The U.S. Army has spent $12 million on a new facility in Philadelphia that abandons the use of recruiters selling the Army life in favor of video games and loud rock music, according to a Reuters report.
Dubbed the U.S. Army Experience Center, the facility at the Franklin Mills shopping mall in Philadelphia sports 60 computers preloaded with military video games, 19 Xbox 360 controllers, and video displays that "describe military bases and career options in great detail," Reuters reports.
Visitors to the center can play games that allow them to fire on enemy combatants from a Humvee or engage in helicopter missions where the player is firing on the enemy from an Apache or Black Hawk helicopter.
The center first opened in August as the first step in what is a two-year experiment on the part of the Army to recruit more service people. So far, the experiment has proven successful: Reuters reports that 33 full-time soldiers and 5 reservists have have joined the U.S. Army since its inception. More importantly, that recruitment tally bests the five "traditional" recruiting centers it replaced.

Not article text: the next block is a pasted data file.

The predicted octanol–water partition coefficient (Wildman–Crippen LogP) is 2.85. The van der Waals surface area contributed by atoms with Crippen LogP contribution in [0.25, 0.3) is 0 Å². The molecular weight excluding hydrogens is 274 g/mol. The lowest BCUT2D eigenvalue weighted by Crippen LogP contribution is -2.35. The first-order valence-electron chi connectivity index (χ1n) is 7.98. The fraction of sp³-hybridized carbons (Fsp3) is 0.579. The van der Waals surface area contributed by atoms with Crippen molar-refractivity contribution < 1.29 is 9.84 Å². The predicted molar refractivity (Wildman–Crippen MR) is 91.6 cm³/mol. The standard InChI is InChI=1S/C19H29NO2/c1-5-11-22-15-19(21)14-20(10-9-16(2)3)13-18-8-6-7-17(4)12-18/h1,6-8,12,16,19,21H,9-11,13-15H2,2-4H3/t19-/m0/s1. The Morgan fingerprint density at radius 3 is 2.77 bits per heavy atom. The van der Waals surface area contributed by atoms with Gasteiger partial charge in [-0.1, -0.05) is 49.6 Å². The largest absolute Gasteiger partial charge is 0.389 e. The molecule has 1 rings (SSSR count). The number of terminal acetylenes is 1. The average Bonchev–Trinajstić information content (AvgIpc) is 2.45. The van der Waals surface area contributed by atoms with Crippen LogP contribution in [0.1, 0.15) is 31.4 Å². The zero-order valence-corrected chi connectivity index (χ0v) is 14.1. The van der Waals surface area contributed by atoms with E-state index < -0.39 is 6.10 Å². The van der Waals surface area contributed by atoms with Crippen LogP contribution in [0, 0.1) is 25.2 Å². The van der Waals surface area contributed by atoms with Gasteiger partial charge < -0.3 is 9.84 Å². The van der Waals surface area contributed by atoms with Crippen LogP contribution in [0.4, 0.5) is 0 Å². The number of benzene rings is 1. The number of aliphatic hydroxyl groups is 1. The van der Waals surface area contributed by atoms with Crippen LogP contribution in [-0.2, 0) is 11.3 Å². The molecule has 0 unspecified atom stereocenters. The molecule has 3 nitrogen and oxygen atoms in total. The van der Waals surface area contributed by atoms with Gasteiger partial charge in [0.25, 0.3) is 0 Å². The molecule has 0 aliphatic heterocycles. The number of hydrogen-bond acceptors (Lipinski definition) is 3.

For its part, the Army says it's not necessarily trying to recruit young soldiers. Instead, it says the Experience Center is being used as a way to inform the public.
"What we are doing here is reaching out to Americans, giving them the opportunity to understand their Army," Maj. Gen. Thomas P. Bostick, head of the U.S. Army Recruiting Command, said in a statement. "Oftentimes, people have a negative perception of the Army, but the negatives are a very small part. Our soldiers are well-trained, well-equipped, and serving a great mission."
That's an interesting take, but one that deserves some more contemplation. Is the U.S. Army Experience Center really just a place to teach people about the "real" Army? Or is it a place to coax people into joining through video games?… Read more